Lessons From Touch 'n Go's Financial Services Act 2013 Breach

Lessons From Touch ‘n Go’s Financial Services Act 2013 Breach

It’s not every day Malaysia’s largest digital payment provider is slapped with a RM600,000 fine. 

But that’s precisely what happened when Bank Negara Malaysia (BNM) found Touch ‘n Go in violation of the Financial Services Act 2013

While the figure is a drop in the bucket for Touch ‘n Go, closer inspection reveals an entirely avoidable incident, which means that’s still RM600,000 gone for nothing.

In this post, we’ll take a closer look at:

  1. Details conerning Touch ‘n Go’s oversight
  2. Lessons we can take forward as business owners and directors regardless of industry

Let’s go!

Touch ‘n Go’s Financial Oversight 

On two separate occasions over three years ago, Touch ‘n Go allowed two individuals sanctioned under the Anti-Money Laundering, Anti-Terrorism Financing and Proceeds of Unlawful Activities to access their e-wallet services.

Upon discovery, Touch ‘n’ Go voluntarily reported their findings to Bank Negara Malaysia, and on September 1 2023, the latter imposed an Administrative Monetary Penalty (AMP) of RM600,000 on the former for contravening the Financial Services Act 2013 (FSA).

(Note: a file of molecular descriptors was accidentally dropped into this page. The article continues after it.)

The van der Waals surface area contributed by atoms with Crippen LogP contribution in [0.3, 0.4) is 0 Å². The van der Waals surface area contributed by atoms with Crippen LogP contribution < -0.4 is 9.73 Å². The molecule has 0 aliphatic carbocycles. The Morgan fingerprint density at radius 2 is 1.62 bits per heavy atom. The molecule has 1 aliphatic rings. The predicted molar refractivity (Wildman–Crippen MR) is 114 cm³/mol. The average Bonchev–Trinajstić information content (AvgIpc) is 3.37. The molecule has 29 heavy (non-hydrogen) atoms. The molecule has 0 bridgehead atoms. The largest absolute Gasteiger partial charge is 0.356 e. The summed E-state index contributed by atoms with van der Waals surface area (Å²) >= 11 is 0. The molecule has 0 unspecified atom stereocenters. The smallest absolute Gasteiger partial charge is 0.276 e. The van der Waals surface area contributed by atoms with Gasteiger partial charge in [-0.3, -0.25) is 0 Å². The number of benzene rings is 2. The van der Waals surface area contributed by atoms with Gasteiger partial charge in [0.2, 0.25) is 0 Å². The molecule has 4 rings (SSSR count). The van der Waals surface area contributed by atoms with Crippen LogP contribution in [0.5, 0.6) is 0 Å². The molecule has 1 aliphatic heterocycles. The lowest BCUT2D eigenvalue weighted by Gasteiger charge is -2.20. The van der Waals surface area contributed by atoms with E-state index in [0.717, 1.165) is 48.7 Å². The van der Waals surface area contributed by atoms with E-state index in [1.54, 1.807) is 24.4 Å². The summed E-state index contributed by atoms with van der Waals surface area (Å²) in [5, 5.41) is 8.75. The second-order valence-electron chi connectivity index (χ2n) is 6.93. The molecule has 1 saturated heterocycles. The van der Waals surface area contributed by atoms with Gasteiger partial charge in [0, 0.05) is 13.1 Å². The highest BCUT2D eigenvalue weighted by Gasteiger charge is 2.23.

What’s the Financial Services Act 2013?

The Financial Services Act 2013 is a piece of legislation that governs financial institutions and other relevant entities operating within Malaysia, including payment systems including Touch ‘n Go.

The FSA regulates the operation of such entities and is enforced by Bank Negara to promote financial stability and protect consumer interest.

What offence did Touch ‘n Go commit under the FSA?

Touch ‘n Go breached section 48(1) of the Financial Services Act, which states the following:

Every institution shall at all times: 

  • comply with the standards as may be specified by the Bank under subsection 47(1) which are applicable to such institution; 
  • ensure that its internal policies and procedures are consistent with the standards as may be specified by the Bank under  subsection 47(1); and
  • whether or not standards have been specified by the Bank under subsection 47(1), manage its business, affairs and  activities in a manner consistent with sound risk management and governance practices which are effective, accountable, and transparent

Put simply, Touch ‘n Go as a financial institution must follow rules set by Bank Negara Malaysia, including BNM’s Anti-Money Laundering, Countering Financing of Terrorism and Targeted Financial Sanctions, which requires Customer Due Diligence to be carried out. 

By failing to meet the standards of Customer Due Diligence, Touch ‘n Go breached the FSA and was subsequently penalised.

What’s Customer Due Diligence?

We’ll just directly cite an excerpt from Bank Negara’s official definition:

Customer Due Diligence is the process of identifying and verifying the identity of your customer.  A reporting institution must be satisfied that the customers are whom they say they are. This includes knowing:

  • the identity of the customer
  • the identity of beneficial owner i.e. people behind the transaction